However, even assuming, that the ex parte second motion for reconsideration was properly filed so as to toll the reglemen­tary period within which to appeal, it appears that the petition for certiorari filed with this Court on August 20, 1968 was time barred.  From the date of denial of the petitioner's ex parte first motion for reconsideration received by him on July 15, 1968 assuming that the period was interrupted by the ex parte second motion for reconsideration from July 26, 1968 to August 9, 1968 (15 days) - to the elevation of the said case to this Court on Aug­ust 20, 1968, 36 days had elapsed.  Deducting the 15 days during which the ex parte second motion for reconsideration was pending from the total period of 36 days leaves 21 days.  This means that the present petition was filed with this Court six days late, con­trary to and in violation of section 1, Rule 45, which specifically provides that a petition for certiorari under such Rule should be filed within 15 days from notice of judgment or denial of motion for reconsideration.  Hence, the present petition may be dis­missed on the aforestated ground.

But we opt, nevertheless, to consider the merits of this case, if only to demonstrate to the petitioner his error.

2. The decision of the lower court, let it not be forgotten, has admittedly become final and executory.  The controverted judgment ordered the defendants (Dayrit, Sumbillo and Angeles) "to pay the plaintiff one-third each of the sum of P147,434.00 with interest of 10% per annum from the time it fell due according to agreement, and in default of such payment, the properties put up in collateral shall be sold in foreclosure sale in accordance with law, the proceeds to be applied due to the plaintiff from the defendants as claimed in the complaint, provided that, as to Dayrit, his liability shall in no case exceed 1/3 of the total obligation."

In sum, the issue that must be resolved in the instant case is, whether or not the Court of First Instance of Manila erred in ordering the sale at public auction of the mortgaged properties to answer for the entire P147,434 principal obligation after the defendants (Dayrit Sumbillo and Angeles) had failed to pay their respective one-third shares of the obligation to the respondent Mobil; otherwise stated, whether or not the respondents Court of First Instance and the Court of Appeals erred in refusing to allow the alleged proposed deposit of a sum equivalent to 1/3 of the  loan agreed upon and in refusing to release forever the collaterals owned by Dayrit, although the other 2/3 portion of the loan obli­gation had not been satisfied due to insolvency of the other two co-defendants.

To begin with, the prayer of the complaint filed with the respondent Court of First Instance recites as follows:

"WHEREFORE, it is respectfully prayed that judgment be rendered
"a) Ordering the defendants to pay the sum of P147,484 with 10% interest per annum from the time, it fell due as agreed upon and that in default of such payment, the above described properties be sold and the proceeds of sale be applied to the payment of the amount due to the plaintiff from the defendants under this complaint."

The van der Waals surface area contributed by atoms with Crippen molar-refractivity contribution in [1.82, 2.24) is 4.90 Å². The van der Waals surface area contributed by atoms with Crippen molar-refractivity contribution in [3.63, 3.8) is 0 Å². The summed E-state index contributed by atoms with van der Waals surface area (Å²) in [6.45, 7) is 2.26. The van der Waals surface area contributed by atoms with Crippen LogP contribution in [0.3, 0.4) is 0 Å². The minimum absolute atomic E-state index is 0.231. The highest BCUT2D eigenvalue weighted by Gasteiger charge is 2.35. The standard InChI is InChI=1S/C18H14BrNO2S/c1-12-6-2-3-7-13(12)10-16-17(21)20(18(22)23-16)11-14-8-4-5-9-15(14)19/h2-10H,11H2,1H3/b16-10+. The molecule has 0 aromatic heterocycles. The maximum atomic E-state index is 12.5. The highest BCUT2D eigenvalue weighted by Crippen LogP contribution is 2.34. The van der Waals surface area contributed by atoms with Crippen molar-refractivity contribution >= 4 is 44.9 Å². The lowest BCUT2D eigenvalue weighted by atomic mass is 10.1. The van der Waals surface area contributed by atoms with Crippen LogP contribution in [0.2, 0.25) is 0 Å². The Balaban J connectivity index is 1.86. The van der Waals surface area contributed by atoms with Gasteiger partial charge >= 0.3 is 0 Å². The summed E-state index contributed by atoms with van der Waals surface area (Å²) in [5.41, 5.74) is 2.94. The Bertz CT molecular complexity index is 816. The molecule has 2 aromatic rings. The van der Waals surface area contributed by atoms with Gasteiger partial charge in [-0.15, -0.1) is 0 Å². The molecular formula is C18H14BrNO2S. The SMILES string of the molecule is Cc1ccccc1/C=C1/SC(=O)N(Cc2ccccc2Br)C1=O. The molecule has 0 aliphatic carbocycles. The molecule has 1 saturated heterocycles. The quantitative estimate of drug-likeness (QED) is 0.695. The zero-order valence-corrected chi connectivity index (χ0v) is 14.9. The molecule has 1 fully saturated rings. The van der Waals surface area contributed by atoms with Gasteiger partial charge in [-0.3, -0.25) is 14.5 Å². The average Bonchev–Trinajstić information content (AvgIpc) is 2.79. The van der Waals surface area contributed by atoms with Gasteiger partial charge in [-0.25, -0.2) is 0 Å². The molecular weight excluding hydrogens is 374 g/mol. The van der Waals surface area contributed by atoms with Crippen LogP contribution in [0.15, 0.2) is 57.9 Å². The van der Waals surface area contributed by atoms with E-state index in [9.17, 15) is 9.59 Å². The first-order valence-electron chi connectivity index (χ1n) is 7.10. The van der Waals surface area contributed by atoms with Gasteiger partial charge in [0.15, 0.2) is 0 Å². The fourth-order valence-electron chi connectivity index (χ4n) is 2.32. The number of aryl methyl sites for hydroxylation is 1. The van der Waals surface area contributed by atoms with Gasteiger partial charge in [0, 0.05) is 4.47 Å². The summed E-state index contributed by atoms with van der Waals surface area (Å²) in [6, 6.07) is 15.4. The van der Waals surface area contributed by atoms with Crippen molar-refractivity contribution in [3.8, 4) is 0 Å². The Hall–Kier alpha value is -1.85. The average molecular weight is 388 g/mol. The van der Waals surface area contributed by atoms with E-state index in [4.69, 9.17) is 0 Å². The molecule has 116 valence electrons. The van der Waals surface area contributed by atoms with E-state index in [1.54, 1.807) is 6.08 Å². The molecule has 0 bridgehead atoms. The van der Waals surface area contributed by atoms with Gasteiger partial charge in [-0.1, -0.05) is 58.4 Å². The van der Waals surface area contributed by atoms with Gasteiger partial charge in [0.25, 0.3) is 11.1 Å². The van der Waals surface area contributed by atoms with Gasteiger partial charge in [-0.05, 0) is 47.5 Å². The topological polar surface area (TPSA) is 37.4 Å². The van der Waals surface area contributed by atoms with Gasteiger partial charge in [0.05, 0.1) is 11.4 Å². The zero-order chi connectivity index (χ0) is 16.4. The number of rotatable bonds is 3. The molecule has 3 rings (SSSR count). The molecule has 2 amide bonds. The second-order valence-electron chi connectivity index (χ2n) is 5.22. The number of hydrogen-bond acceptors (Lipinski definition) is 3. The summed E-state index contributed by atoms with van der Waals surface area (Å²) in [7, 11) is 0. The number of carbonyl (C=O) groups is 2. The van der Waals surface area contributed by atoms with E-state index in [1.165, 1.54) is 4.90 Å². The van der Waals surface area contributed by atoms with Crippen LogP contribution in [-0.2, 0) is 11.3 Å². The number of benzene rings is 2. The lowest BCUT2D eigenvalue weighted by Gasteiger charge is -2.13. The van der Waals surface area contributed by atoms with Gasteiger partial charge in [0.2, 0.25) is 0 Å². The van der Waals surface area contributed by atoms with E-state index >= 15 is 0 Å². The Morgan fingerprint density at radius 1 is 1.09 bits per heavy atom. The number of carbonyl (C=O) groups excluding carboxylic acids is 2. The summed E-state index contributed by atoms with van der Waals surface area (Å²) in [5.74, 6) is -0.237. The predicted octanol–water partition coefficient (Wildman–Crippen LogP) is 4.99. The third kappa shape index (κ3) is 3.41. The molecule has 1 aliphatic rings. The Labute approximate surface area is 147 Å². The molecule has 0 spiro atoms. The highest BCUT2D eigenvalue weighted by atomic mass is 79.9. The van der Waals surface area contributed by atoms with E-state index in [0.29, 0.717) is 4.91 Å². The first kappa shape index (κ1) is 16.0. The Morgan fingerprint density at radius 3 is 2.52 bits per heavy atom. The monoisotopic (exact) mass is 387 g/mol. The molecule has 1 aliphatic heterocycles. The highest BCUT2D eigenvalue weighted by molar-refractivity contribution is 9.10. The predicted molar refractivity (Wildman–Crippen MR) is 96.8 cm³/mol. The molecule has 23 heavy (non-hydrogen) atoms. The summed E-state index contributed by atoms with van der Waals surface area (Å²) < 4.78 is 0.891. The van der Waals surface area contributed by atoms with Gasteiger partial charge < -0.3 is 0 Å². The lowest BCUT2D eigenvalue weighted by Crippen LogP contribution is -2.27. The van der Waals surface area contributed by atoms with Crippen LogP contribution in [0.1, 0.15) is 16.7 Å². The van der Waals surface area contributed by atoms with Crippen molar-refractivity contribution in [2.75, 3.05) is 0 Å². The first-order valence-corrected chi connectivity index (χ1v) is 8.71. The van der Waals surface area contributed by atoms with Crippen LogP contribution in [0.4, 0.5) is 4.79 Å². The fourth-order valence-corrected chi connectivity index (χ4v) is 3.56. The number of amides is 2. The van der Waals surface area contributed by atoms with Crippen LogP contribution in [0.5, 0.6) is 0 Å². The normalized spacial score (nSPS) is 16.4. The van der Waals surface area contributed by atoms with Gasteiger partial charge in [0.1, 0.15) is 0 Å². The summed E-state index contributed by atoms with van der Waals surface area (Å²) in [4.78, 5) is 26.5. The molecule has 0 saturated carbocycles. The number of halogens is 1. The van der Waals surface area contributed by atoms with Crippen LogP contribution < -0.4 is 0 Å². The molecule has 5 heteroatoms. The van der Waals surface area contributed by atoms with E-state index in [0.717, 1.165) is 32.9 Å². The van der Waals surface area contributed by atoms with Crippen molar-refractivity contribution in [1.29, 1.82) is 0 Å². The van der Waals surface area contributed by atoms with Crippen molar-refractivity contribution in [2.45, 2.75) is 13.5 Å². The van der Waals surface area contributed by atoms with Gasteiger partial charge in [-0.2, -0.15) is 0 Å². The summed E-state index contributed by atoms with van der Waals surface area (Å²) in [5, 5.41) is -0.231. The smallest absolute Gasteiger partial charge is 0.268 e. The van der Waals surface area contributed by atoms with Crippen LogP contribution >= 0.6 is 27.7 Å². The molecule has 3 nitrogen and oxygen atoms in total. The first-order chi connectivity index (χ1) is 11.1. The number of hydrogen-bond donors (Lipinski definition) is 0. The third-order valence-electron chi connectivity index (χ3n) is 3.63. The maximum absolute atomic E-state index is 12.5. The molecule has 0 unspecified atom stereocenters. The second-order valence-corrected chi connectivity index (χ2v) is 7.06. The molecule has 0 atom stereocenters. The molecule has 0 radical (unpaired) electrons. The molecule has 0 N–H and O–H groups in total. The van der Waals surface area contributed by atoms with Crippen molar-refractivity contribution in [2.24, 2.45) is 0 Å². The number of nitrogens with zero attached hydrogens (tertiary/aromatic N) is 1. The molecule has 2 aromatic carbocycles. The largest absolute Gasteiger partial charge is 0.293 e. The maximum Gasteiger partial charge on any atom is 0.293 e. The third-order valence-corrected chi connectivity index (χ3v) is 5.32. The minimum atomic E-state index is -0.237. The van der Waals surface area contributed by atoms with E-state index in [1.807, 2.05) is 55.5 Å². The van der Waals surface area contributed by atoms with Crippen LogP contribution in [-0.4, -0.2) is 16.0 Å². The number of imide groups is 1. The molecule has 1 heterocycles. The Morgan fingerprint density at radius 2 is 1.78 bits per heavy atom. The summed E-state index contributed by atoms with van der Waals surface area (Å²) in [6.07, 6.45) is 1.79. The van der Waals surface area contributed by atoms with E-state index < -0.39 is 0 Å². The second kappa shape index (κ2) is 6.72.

The complaint, in effect, is acollection suit with damages and foreclosure of mortgage against the three defendants, Leonila Sumbillo, Reynaldo Angeles and Vincent Dayrit. Although the Loan and Mortgage Agreement was signed by the three defen­dants as mortgagors, the properties being foreclosed belong solely to, and are registered solely in the name of, the petitioner Vincent Dayrit.

The pertinent dispositive portion of the decision rendered by the lower court reads:

"WHEREFORE, judgment is hereby rendered in favor of the plaintiff and against the defendants"' Vincent Dayrit; Leonila T. Sumbillo and Reynaldo Angeles, ordering them to pay to the plaintiff one?third each of the sum of P147,434 with interest of 10% per annum from the time it fell due according to agreement, and in default of such payment, the properties put in collateral shall, be sold in fore­closure sale in accordance with law, the proceeds to be applied in payment of the amount due to the plaintiff from the defendants as claimed in the com­plaint, provided that, as to Dayrit, his liability shall in no case exceed 1/3 of the total obligation."

The petitioner contends that the said judgment is a simple money judgment and not a foreclosure judgment, and that because the respondent Mobil resorted to the remedy of enforcing his right by a complaint against the defendant-petitioner for collec­tion of a sum of money, with the consequent simple money judg­ment, the satisfaction of his 1/3 share of the joint obligation would release all the mortgaged properties put up as collateral to secure the payment of the whole obligation.  The reason ad­vanced by the petitioner is that the decision rendered being a simple money judgment and not a mortgage-foreclosure judg­ment, the distinction in its execution is decisive, that is, where­as in mortgage foreclosure the judgment should conform to the requirement, embodied in section 2, Rule 68 of the Rules of Court, that the order of payment be made into the court "within a period not less than ninety (90) days x x x and in default of such payment, the property mortgaged be sold to realize" the indebtedness, in a simple money judgment, upon satisfaction of part (in the instant case his 1/3 share) of the joint obligation, the mortgaged properties should be released from such mort­gage contract.

This contention of the petitioner is clearly devoid of merit.

The decision which the petitioner describes as a simple money judgment orders the defendants Vincent Dayrit, Leonila T. Sumbillo and Reynaldo Angeles to pay the plaintiff the sum of P147,434, and in default of such payment, the properties put up in collateral shall be sold in foreclosure sale in accordance with law, the  proceeds to be applied in payment of the amount due to the plaintiff from the defendants as claimed in the complaint.  While it is true that the obligation is merely joint and each of the defendants is obliged to pay only his/her 1/3 share of the joint obligation, the undisputed fact remains that the intent and purpose of the Loan and Mortgage Agreement was to secure, inter alia, the entire loan of P150,000 that the respondent Mobil extended to the defendants.  The court below found that the defen­dants had violated the Loan and Mortgage Agreement, they hav­ing paid but one installment.  The undisputed fact also remains that the petitioner alone benefited from the proceeds of the loan of P150,000, the said amount having been paid directly to the Bank of the Philippines to bail out the same properties from a mortgage that was about to be foreclosed.  In effect, Mobil mere­ly stepped into the shares of the Bank of the Philippines.